Common Sense Media’s weekly recommendations.


That Time I Got Reincarnated as a Slime: Scarlet Bond (PG-13)

Bloody action, swearing in movie follow-up to popular series.

That Time I Got Reincarnated as a Slime: Scarlet Bond” is a movie based on the “That Time I Got Reincarnated as a Slime” anime series written by Fuse. The movie centers on the conspiracy over a mysterious power wielded by a small country’s queen. Expect to see fantasy violence and battles (blood and gore, use of weapons, dead bodies and dismemberment). Lots of blood is shown spraying from wounds, but most gore is censored behind shadows. There’s partial nudity throughout: One scene shows a naked girl walking out of a pool, with her backside briefly shown. A young girl wears an outfit that consists of black panties and a long-sleeved shirt that covers only her chest, and another female character wears a revealing top that shows lots of cleavage. Language includes “idiot,” “damn,” “p—” and “a–.” Characters drink/get drunk at a party; one character mentions that another is getting “sloshed” and shouldn’t drink so much. Although the movie focuses primarily on action, there are some positive role models and messages centered on family, friendship, sacrifice and helping others. (104 minutes)

Exciting, diverse, screen-based mystery has strong violence.

Missing” is a follow-up to “Searching.” The two movies don’t have any characters in common, but both are told in Screenlife style, with all the action unfolding on screens. While not flawless, “Missing” is smart and zippy and will keep viewers on their toes. It includes some harrowing domestic violence, as well as other tense scenes (more so than in “Searching”). A teen girl is grabbed, wrestled to the ground, thrown in a car trunk, tied up and gagged. A woman is shot, another woman’s body is found with the neck sliced open and a character is stabbed with a shard of broken mirror (gurgling blood is seen/heard). Language includes infrequent uses of “s—,” “Jesus Christ,” “idiot,” etc. “Stfu” (“shut the f— up”) and “omg” (“oh, my God”) are typed on-screen. A dating app and a “sexy” photo are shown. There’s a wild teen party with drinking, vomiting and hangovers, as well as the suggestion of a character having a drug habit (including a bloody nose). Heading up a diverse cast, Storm Reid stars as the movie’s unflappable teen hero, who’s trying to find her missing mom. (111 minutes)

When You Finish Saving the World (R)

Frustrating mother-son dramedy has strong language, vaping.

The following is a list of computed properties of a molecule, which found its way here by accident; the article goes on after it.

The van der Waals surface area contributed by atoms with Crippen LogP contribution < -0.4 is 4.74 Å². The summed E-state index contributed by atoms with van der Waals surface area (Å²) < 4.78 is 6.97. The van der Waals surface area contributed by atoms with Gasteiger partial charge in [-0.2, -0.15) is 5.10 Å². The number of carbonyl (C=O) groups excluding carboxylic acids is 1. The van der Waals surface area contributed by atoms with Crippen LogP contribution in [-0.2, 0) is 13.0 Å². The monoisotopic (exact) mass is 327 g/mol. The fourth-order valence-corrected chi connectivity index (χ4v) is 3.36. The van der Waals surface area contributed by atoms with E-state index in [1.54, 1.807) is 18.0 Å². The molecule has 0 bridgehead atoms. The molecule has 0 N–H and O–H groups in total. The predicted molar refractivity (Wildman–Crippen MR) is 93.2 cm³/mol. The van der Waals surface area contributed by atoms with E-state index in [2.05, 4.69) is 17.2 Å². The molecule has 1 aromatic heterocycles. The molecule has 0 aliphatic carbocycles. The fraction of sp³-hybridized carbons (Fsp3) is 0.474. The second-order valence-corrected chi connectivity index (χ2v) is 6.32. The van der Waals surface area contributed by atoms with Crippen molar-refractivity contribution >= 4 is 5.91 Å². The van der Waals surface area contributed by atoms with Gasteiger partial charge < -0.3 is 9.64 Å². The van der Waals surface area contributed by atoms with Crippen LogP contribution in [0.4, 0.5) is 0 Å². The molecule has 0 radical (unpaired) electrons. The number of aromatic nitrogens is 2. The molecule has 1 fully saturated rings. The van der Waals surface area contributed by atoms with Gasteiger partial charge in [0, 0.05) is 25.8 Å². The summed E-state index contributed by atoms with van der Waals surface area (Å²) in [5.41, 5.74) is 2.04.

When You Finish Saving the World” is a dramedy about the lack of connection between a woman named Evelyn (Julianne Moore) and her teen son, Ziggy (Finn Wolfhard). Jesse Eisenberg writes and directs, adapting the script from his own Audible radio drama. The family, including dad Roger (Jay O. Sanders), lives around one another rather than with one another; they all seem rather uninterested in the others’ passions and pursuits. Expect very strong language throughout, especially “s—” and “f—” with Ziggy rudely talking back to his parents. Ziggy’s friend is constantly asking him if he “wants a hit” (of pot), although Ziggy consistently refuses. Adults drink wine, but when a parent offers some to Ziggy, he again turns it down. Through Evelyn’s work running a shelter for victims of domestic violence, a couple of upsetting stories are told, but nothing violent occurs on camera. Some parents may recognize some of their own actions on-screen, but for most viewers, the film is likely to be a bit of a downer. (88 minutes)

Scooby-Doo retread lacks laughs, has lots of violence.

Velma” is an animated takeoff on 1970s children’s show “Scooby Doo, Where Are You! There is much more mature material on this show than in the original, and this show is intended for adults. Violence is often played for laughs but may be more intense than parents expect given the comic tone: Bodies of murder victims are discovered, and we see their heads come open and purplish matter dripping out. A main character sells drugs, and a minor one smokes cigarettes. Sexuality includes flirting and crushes, and a passionate lengthy kiss. Language includes “b—-” and “hell.” Diversity is strong in this series, which is built around a South Asian female lead and includes several other roles voiced by people of color. (10 24-minute episodes)

Common Sense Media helps families make smart media choices. Go to for age-based and educational ratings and reviews for movies, games, apps, TV shows, websites and books.

Source link

Leave a Reply

Your email address will not be published. Required fields are marked *